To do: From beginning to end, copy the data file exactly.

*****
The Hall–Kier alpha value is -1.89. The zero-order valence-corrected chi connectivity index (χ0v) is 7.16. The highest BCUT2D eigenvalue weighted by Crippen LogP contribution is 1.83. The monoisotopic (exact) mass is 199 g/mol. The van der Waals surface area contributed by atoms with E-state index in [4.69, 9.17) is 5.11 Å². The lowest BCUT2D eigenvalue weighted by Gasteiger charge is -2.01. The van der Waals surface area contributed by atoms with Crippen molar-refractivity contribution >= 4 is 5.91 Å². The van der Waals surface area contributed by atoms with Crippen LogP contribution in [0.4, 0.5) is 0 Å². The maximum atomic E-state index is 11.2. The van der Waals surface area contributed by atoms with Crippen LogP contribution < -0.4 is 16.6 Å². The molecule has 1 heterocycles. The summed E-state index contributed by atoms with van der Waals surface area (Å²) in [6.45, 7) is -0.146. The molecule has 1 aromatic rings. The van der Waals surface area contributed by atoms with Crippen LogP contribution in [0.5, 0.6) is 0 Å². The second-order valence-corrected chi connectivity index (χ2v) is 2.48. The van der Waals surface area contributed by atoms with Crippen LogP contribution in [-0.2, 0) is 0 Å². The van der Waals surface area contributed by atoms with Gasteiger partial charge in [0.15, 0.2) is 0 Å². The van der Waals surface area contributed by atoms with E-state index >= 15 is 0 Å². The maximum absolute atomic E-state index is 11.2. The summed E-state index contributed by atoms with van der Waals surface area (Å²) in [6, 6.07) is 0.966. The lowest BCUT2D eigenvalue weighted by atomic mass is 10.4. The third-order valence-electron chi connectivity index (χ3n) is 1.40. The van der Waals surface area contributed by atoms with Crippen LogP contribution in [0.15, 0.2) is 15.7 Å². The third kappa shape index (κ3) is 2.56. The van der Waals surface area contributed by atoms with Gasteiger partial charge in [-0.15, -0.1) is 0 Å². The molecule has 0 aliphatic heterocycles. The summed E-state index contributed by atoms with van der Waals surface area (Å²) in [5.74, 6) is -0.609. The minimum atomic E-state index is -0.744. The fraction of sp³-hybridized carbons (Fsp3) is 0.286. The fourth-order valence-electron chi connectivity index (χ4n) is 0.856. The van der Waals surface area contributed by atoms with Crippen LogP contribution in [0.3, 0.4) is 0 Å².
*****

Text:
The Hall–Kier alpha value is -1.89. The zero-order valence-corrected chi connectivity index (χ0v) is 7.16. The highest BCUT2D eigenvalue weighted by Crippen LogP contribution is 1.83. The monoisotopic (exact) mass is 199 g/mol. The van der Waals surface area contributed by atoms with E-state index in [4.69, 9.17) is 5.11 Å². The lowest BCUT2D eigenvalue weighted by Gasteiger charge is -2.01. The van der Waals surface area contributed by atoms with Crippen molar-refractivity contribution >= 4 is 5.91 Å². The van der Waals surface area contributed by atoms with Crippen LogP contribution in [0.4, 0.5) is 0 Å². The maximum atomic E-state index is 11.2. The van der Waals surface area contributed by atoms with Crippen LogP contribution < -0.4 is 16.6 Å². The molecule has 1 heterocycles. The summed E-state index contributed by atoms with van der Waals surface area (Å²) in [6.45, 7) is -0.146. The molecule has 1 aromatic rings. The van der Waals surface area contributed by atoms with Crippen LogP contribution in [0.5, 0.6) is 0 Å². The second-order valence-corrected chi connectivity index (χ2v) is 2.48. The van der Waals surface area contributed by atoms with Crippen LogP contribution in [-0.2, 0) is 0 Å². The van der Waals surface area contributed by atoms with Gasteiger partial charge in [0.15, 0.2) is 0 Å². The van der Waals surface area contributed by atoms with E-state index >= 15 is 0 Å². The maximum absolute atomic E-state index is 11.2. The summed E-state index contributed by atoms with van der Waals surface area (Å²) in [6, 6.07) is 0.966. The lowest BCUT2D eigenvalue weighted by atomic mass is 10.4. The third-order valence-electron chi connectivity index (χ3n) is 1.40. The van der Waals surface area contributed by atoms with Crippen LogP contribution in [0.15, 0.2) is 15.7 Å². The third kappa shape index (κ3) is 2.56. The van der Waals surface area contributed by atoms with Gasteiger partial charge in [-0.15, -0.1) is 0 Å². The molecule has 0 aliphatic heterocycles. The summed E-state index contributed by atoms with van der Waals surface area (Å²) in [5.74, 6) is -0.609. The minimum atomic E-state index is -0.744. The fraction of sp³-hybridized carbons (Fsp3) is 0.286. The fourth-order valence-electron chi connectivity index (χ4n) is 0.856. The van der Waals surface area contributed by atoms with Crippen LogP contribution in [0.3, 0.4) is 0 Å².